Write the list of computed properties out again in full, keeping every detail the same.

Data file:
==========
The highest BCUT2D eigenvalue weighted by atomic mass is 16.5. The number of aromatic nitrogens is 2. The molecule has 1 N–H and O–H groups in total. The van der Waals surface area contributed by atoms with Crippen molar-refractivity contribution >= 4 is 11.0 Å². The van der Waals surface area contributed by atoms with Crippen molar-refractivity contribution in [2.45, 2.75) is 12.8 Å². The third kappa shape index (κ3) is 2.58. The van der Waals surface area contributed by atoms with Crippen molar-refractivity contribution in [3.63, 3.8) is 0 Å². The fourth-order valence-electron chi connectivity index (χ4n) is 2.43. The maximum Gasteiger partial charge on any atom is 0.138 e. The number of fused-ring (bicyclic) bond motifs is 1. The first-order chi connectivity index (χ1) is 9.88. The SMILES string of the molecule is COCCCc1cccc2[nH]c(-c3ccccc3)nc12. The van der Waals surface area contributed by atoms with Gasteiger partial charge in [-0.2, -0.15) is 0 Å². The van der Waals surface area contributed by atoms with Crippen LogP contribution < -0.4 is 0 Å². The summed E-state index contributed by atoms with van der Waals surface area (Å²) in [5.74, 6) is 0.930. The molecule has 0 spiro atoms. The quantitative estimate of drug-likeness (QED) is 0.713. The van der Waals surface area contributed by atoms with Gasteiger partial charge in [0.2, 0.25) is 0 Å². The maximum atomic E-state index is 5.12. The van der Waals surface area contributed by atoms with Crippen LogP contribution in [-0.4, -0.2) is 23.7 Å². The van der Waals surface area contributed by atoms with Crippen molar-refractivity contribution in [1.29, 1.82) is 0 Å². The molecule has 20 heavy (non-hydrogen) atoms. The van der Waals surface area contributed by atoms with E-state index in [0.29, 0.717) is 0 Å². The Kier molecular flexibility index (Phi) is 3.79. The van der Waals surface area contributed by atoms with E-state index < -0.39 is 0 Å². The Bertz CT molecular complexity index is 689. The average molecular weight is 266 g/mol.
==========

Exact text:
The highest BCUT2D eigenvalue weighted by atomic mass is 16.5. The number of aromatic nitrogens is 2. The molecule has 1 N–H and O–H groups in total. The van der Waals surface area contributed by atoms with Crippen molar-refractivity contribution >= 4 is 11.0 Å². The van der Waals surface area contributed by atoms with Crippen molar-refractivity contribution in [2.45, 2.75) is 12.8 Å². The third kappa shape index (κ3) is 2.58. The van der Waals surface area contributed by atoms with Crippen molar-refractivity contribution in [3.63, 3.8) is 0 Å². The fourth-order valence-electron chi connectivity index (χ4n) is 2.43. The maximum Gasteiger partial charge on any atom is 0.138 e. The number of fused-ring (bicyclic) bond motifs is 1. The first-order chi connectivity index (χ1) is 9.88. The SMILES string of the molecule is COCCCc1cccc2[nH]c(-c3ccccc3)nc12. The van der Waals surface area contributed by atoms with Gasteiger partial charge in [-0.2, -0.15) is 0 Å². The van der Waals surface area contributed by atoms with Crippen LogP contribution < -0.4 is 0 Å². The summed E-state index contributed by atoms with van der Waals surface area (Å²) in [5.74, 6) is 0.930. The molecule has 0 spiro atoms. The quantitative estimate of drug-likeness (QED) is 0.713. The van der Waals surface area contributed by atoms with Gasteiger partial charge in [0.2, 0.25) is 0 Å². The maximum atomic E-state index is 5.12. The van der Waals surface area contributed by atoms with Crippen LogP contribution in [-0.4, -0.2) is 23.7 Å². The van der Waals surface area contributed by atoms with Crippen molar-refractivity contribution in [1.29, 1.82) is 0 Å². The molecule has 20 heavy (non-hydrogen) atoms. The van der Waals surface area contributed by atoms with E-state index in [0.29, 0.717) is 0 Å². The Kier molecular flexibility index (Phi) is 3.79. The van der Waals surface area contributed by atoms with E-state index < -0.39 is 0 Å². The Bertz CT molecular complexity index is 689. The average molecular weight is 266 g/mol.